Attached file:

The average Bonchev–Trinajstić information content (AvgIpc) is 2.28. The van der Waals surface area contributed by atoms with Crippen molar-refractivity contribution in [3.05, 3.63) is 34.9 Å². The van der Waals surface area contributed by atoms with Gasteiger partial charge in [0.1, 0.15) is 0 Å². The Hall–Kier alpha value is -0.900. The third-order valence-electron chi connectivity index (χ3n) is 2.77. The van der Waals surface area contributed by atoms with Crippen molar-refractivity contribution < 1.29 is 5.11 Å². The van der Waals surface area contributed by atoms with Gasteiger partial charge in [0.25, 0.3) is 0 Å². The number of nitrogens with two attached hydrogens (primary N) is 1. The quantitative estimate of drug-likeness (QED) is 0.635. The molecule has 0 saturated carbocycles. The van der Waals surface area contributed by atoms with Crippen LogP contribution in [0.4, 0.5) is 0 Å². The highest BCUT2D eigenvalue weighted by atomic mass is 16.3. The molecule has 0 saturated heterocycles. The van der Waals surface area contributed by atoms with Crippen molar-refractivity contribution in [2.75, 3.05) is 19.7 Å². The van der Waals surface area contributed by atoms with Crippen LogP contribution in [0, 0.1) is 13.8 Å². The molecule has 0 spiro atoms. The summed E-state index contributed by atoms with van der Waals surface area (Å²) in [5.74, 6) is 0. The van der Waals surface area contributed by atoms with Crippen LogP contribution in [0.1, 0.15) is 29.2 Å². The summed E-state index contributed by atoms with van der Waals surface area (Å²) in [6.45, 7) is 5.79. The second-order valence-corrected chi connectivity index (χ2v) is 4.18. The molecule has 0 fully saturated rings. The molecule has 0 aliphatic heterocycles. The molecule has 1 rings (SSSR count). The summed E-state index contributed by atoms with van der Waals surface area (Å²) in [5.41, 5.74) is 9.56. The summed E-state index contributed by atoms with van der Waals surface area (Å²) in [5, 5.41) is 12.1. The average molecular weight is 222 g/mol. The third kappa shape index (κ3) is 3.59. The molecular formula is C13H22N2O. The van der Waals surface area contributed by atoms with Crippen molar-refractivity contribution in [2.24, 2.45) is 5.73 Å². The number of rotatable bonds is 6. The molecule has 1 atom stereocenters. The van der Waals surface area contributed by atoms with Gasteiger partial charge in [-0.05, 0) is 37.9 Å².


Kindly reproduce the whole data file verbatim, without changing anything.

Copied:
The average Bonchev–Trinajstić information content (AvgIpc) is 2.28. The van der Waals surface area contributed by atoms with Crippen molar-refractivity contribution in [3.05, 3.63) is 34.9 Å². The van der Waals surface area contributed by atoms with Gasteiger partial charge in [0.1, 0.15) is 0 Å². The Hall–Kier alpha value is -0.900. The third-order valence-electron chi connectivity index (χ3n) is 2.77. The van der Waals surface area contributed by atoms with Crippen molar-refractivity contribution < 1.29 is 5.11 Å². The van der Waals surface area contributed by atoms with Gasteiger partial charge in [0.25, 0.3) is 0 Å². The number of nitrogens with two attached hydrogens (primary N) is 1. The quantitative estimate of drug-likeness (QED) is 0.635. The molecule has 0 saturated carbocycles. The van der Waals surface area contributed by atoms with Crippen LogP contribution in [0.4, 0.5) is 0 Å². The highest BCUT2D eigenvalue weighted by atomic mass is 16.3. The molecule has 0 saturated heterocycles. The van der Waals surface area contributed by atoms with Crippen molar-refractivity contribution in [2.75, 3.05) is 19.7 Å². The van der Waals surface area contributed by atoms with Crippen LogP contribution in [0, 0.1) is 13.8 Å². The molecule has 0 spiro atoms. The summed E-state index contributed by atoms with van der Waals surface area (Å²) in [5.74, 6) is 0. The van der Waals surface area contributed by atoms with Crippen LogP contribution in [0.1, 0.15) is 29.2 Å². The summed E-state index contributed by atoms with van der Waals surface area (Å²) in [6.45, 7) is 5.79. The second-order valence-corrected chi connectivity index (χ2v) is 4.18. The molecule has 0 fully saturated rings. The molecule has 0 aliphatic heterocycles. The molecule has 1 rings (SSSR count). The summed E-state index contributed by atoms with van der Waals surface area (Å²) in [5.41, 5.74) is 9.56. The summed E-state index contributed by atoms with van der Waals surface area (Å²) in [5, 5.41) is 12.1. The average molecular weight is 222 g/mol. The third kappa shape index (κ3) is 3.59. The molecular formula is C13H22N2O. The van der Waals surface area contributed by atoms with Crippen molar-refractivity contribution in [2.24, 2.45) is 5.73 Å². The number of rotatable bonds is 6. The molecule has 1 atom stereocenters. The van der Waals surface area contributed by atoms with Gasteiger partial charge in [-0.05, 0) is 37.9 Å².